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Persian Delight
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Spring 1999

Persian Delight
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A striking exhibition at UCLA's Hammer Museum reveals the roots of a vibrant immigrant community
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By Peter Frank--art critic for the L.A. Weekly
and a widely published author and curator.

Irangeles. The neologism coined as the title to the 1994 book and accompanying photo exhibition at the Fowler Museum says it all. In Southern California, the largest and most ethnically and religiously diverse Iranian community in the western world has flourished in the 20 years since the Islamic Revolution. They have settled wide swaths of the San Fernando Valley, Orange County and Los Angeles' Westside, infusing the region with their vigorous cultural, intellectual and economic presence.

It is in the context of the Persian presence in and around UCLA that Royal Persian Paintings: the Qajar Epoch, 1785-1925, at the UCLA/Armand Hammer Museum of Art and Cultural Center through May 9, takes on more than merely aesthetic interest. The exhibition proposes that the history shared by so many living within the university's orbit ought to be understood in a new light.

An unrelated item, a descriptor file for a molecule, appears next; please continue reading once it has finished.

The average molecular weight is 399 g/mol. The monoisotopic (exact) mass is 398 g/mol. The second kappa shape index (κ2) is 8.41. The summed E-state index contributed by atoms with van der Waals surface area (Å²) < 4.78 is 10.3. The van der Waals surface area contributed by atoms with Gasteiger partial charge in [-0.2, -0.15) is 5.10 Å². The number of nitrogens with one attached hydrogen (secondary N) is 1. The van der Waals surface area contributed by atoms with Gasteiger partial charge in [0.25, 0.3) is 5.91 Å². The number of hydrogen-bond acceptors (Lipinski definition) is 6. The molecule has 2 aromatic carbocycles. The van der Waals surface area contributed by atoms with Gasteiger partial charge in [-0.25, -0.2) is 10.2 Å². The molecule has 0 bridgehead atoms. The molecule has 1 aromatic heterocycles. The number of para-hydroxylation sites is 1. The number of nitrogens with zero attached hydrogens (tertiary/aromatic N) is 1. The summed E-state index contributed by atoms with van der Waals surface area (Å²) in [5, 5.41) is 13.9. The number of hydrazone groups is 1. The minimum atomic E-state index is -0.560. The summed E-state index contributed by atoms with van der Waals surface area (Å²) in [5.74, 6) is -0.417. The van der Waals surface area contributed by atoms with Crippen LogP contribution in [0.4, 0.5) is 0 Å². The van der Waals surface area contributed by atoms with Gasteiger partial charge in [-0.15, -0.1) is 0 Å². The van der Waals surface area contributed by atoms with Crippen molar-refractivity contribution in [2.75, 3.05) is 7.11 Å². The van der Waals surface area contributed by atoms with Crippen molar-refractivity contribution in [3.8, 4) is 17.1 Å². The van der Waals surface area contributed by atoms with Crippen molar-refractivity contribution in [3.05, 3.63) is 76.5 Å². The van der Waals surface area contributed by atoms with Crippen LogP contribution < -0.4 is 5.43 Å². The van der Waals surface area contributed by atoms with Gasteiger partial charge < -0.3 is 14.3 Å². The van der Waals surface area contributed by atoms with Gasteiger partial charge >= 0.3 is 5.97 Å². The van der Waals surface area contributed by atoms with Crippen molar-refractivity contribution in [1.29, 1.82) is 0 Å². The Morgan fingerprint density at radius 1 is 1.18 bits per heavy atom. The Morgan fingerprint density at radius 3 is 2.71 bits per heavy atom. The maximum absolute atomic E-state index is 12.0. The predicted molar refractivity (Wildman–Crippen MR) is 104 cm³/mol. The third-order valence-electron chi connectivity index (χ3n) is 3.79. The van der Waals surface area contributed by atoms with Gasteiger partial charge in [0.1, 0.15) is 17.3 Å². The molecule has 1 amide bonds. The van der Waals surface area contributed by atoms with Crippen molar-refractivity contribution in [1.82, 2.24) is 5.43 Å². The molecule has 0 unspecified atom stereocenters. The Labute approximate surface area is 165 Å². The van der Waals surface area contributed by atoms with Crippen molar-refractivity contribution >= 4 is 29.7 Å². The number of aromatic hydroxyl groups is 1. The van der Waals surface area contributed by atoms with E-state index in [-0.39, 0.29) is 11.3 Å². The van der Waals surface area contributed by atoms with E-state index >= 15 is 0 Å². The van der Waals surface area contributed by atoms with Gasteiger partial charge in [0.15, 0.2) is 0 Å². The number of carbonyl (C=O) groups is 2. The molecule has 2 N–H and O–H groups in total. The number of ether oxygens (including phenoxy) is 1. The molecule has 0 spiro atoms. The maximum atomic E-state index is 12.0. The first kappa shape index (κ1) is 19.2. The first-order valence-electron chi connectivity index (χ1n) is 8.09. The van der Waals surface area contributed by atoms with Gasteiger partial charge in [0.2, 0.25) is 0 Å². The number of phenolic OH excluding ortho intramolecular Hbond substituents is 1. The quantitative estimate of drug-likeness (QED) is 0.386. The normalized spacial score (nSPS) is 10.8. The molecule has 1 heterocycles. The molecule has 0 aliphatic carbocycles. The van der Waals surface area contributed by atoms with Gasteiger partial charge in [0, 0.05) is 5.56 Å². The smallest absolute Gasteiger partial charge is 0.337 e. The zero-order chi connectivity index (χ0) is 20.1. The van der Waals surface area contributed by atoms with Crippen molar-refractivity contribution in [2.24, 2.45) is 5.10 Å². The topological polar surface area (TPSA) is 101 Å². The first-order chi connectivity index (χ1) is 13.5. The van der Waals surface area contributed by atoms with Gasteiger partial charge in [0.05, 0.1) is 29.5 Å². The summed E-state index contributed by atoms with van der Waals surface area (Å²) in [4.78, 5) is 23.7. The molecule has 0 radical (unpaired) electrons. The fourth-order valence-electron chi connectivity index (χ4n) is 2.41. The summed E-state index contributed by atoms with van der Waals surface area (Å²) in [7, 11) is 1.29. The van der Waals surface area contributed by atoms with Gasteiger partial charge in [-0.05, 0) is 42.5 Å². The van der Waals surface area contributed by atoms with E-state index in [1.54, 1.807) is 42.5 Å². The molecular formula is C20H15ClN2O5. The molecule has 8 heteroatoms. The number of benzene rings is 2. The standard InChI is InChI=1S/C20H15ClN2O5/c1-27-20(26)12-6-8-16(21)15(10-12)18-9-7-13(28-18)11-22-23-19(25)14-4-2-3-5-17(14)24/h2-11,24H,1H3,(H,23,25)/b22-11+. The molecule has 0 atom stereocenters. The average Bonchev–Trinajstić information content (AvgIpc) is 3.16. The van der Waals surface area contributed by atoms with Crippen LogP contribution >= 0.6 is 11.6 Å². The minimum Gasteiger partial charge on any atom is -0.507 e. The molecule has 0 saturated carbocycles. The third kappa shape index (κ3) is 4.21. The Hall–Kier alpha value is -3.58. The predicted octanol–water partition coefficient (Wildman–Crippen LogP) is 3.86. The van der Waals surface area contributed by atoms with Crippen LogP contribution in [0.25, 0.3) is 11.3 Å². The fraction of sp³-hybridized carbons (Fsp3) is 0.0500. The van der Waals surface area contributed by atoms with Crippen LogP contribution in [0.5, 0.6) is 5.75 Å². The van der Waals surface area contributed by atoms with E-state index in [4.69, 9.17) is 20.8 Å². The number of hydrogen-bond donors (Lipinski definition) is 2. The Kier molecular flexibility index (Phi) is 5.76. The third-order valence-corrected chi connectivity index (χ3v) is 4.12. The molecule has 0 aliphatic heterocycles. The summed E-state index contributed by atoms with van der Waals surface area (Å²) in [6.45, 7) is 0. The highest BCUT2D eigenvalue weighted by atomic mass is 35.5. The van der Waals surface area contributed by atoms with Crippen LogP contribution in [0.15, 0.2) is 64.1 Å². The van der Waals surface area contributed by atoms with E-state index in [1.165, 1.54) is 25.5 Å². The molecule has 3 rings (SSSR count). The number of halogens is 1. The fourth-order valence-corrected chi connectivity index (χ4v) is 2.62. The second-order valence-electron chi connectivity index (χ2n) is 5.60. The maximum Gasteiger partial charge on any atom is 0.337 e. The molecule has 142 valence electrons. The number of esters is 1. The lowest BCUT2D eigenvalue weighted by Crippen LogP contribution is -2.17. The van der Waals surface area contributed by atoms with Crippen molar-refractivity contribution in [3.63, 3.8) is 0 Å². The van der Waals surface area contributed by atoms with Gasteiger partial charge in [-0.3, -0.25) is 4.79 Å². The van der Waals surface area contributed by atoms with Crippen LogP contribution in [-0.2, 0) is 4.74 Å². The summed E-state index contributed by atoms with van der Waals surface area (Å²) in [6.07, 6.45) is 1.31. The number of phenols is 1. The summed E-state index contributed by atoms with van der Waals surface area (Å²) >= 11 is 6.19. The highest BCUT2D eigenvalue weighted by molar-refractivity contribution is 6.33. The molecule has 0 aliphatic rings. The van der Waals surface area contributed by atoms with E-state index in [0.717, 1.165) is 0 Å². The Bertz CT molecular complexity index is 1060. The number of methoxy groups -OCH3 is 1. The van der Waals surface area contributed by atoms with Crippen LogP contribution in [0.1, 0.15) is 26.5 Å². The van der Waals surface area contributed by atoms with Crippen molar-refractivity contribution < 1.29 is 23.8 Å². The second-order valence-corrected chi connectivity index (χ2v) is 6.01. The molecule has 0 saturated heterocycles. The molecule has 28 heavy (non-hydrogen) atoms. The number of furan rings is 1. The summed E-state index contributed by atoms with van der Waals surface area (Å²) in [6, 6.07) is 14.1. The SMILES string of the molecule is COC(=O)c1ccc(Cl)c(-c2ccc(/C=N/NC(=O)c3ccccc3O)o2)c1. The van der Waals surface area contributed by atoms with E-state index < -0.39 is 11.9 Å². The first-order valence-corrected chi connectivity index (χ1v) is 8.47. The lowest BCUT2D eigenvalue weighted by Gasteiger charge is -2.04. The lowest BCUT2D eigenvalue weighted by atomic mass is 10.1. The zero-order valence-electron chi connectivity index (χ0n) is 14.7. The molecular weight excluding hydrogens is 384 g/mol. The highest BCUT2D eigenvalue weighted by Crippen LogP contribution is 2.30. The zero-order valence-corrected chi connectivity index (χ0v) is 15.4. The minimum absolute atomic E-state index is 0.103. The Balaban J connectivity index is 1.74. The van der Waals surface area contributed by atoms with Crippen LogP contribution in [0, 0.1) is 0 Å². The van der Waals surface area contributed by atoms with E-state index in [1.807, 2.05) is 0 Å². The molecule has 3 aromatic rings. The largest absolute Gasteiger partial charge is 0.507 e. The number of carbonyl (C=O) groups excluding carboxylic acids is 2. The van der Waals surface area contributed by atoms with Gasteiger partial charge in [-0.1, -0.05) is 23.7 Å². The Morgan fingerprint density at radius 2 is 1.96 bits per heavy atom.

The presence is evident everywhere, from the rug merchants on La Cienega Boulevard to the groceries, bakeries and gas stations along the avenues running under the 405 Freeway to the Persian restaurants, bookstores and service establishments dotting Westwood Boulevard, comprising as Farsied a stretch of pavement as can be found in the Southland. And UCLA has become a community hub, however informal, with the Center for Near Eastern Studies as a conduit and sponsor for many academic and cultural activities. Iranian-American students, in fact, constitute the second-largest immigrant group on campus - the first being all Pacific Asians. The Iranian Studies Program, a significant element of the Department of Near Eastern Languages and Cultures, is among the oldest and largest such program in the nation and is the only place in the U.S from which a student can earn a B.A. in Iranian studies.

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